The remainder of the apples were looking more and more ornery with each passing day and their dissatisfaction was beginning to show around the edges. I had to use them fast, before they turned into toothless apple-mush right on my dining room table. They weren’t looking quite as perky as they did when they first arrived. A dilemma. How to use up the vestiges of the apple-bounty in a way that wouldn’t call attention to their, um, less than stellar state? My mom had the answer (she has all the answers): “Make a chutney!”
And because mother knows best, that’s what I did.
I already had bookmarked a small pile of chutney and relish recipes in the past, so I eagerly went through them to find the perfect one for our apples. I decided on Spiced Apple Chutney from Nigella Lawson’s How to be a Domestic Goddess because: Nigella can be very convincing when she lays on the “intense, hot flavors” spiel, it was one of the recipes that used only apples, and it really did sound delicious.
I had to make a few adjustments to accommodate what I had in my pantry. I increased the recipe so I could use up all the remaining apples. Also, Nigella uses cider vinegar but I had none, so I used a small bottle of pure honey vinegar (it sounded like it would go wonderfully with this chutney), added all the red wine vinegar I had left, and when that was done topped it up with white cane vinegar to reach the required amount. The original recipe also called for turmeric, but I didn’t have that either, so I left that out and hoped for the best. I didn’t have bird’s-eye red chilies, so I used some dried red chilies I got on my trip to Egypt.
Spiced Apple Chutney
(adapted from Nigella Lawson's How to be a Domestic Goddess)
- 800 grams peeled and chopped apples
- 1 big onion
- 3 dried red chilies
- 400 grams brown sugar
- 1 ½ tablespoon finely chopped ginger
- 1 ½ teaspoon freshly ground cloves
- 1 ½ teaspoon freshly ground allspice
- 560 ml vinegar (The original recipe called for cider vinegar, but I didn’t have any. I used 250 ml pure honey vinegar, 250 ml red wine vinegar, 60 ml white cane vinegar.)
- Salt and pepper to taste
- Peel the apples and roughly chop. Nigella’s indicated weight was before chopping, but my indicated weight (of the apples, above) was after.
- Finely chop the onion and the ginger. Grind spices (I ground them together).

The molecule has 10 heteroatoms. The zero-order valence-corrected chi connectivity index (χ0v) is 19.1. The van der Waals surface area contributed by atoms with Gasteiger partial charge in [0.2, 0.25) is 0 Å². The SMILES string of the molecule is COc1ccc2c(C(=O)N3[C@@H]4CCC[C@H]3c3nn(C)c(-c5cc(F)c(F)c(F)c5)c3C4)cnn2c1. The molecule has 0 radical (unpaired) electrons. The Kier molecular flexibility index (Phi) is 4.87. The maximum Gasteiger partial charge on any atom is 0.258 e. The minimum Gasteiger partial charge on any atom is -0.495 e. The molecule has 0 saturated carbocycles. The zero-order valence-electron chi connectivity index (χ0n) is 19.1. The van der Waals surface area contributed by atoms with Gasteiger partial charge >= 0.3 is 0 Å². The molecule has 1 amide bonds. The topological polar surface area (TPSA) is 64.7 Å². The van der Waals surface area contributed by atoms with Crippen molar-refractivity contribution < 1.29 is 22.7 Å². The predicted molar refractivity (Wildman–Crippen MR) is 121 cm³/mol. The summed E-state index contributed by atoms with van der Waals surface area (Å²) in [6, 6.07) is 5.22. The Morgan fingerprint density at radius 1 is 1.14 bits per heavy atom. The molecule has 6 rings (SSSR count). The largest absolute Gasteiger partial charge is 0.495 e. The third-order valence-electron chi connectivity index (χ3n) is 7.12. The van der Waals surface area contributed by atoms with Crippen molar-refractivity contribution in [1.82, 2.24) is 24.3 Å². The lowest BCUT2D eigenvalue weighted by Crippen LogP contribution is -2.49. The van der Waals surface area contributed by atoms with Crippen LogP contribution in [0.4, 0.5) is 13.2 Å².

- Toss all your ingredients in a heavy bottomed pot or pan and bring to a boil.
- Cook until mixture thickens (mine took 1 ½ hours). Keep watch and stir occasionally (later in the cooking I smashed some of the apple chunks and left some whole).
- Spoon the hot chutney into cleaned jars, leaving a little space on top, and close the lid. Turn jar upside down and let cool. Once completely cool turn jar right side up again.
A note on cleaning jars: I clean my jars and lids in very hot (the hottest my heater can crank it up to…which is pretty piping) soapy water. I let them dry upside down on a clean tea towel. This being said, I don’t make large batches (that goes for jam too) to store for the winter (as we have none), and anything I make is usually opened right away, stored thereafter in the ref, and finished quite quickly. So, as far as real sterilization goes, it’s best to follow the professionals.
The chutney came out a beautiful burgundy, instead of the light golden color of Nigella’s, and it was delicious! Surprisingly delicious for something made to use up a pile of old apples, and considering I had to substitute (and leave out) certain things from the original recipe. The flavor of the vinegar is a big part of a chutney’s taste and Nigella and I used completely different types. Despite that, this chutney stayed true to Nigella’s promise of “intense, hot flavors”.
This will be excellent with your favorite curries, as well as all kinds of roast meats. I love it spooned on a slice of brie, or spread on grilled gruyere on toast. It is also great in cold ham sandwiches with some mustard and greens. For a quick (and economical) appetizer pile it on a brick of cream cheese and serve with crackers. If you have a little more time, make bruschetta and top with some watercress, a small wedge of brie, and a generous smidgen of the chutney. A jar of this would make a lovely gift. And (as these suggestions wouldn’t be complete without her input), Nigella "cannot eat a Cornish Pasty without it".
I will definitely try this with the original ingredients and see how it differs. I foresee this becoming some sort of staple here. I am still discovering all sorts of wonderful pairings…and I love its sour-sweetness, punctuated by the robust flavor of the spices. Our half empty bottle is now in the ref, where it sits snugly waiting for its next use. And because mothers know best, we gave a bottle each to ours!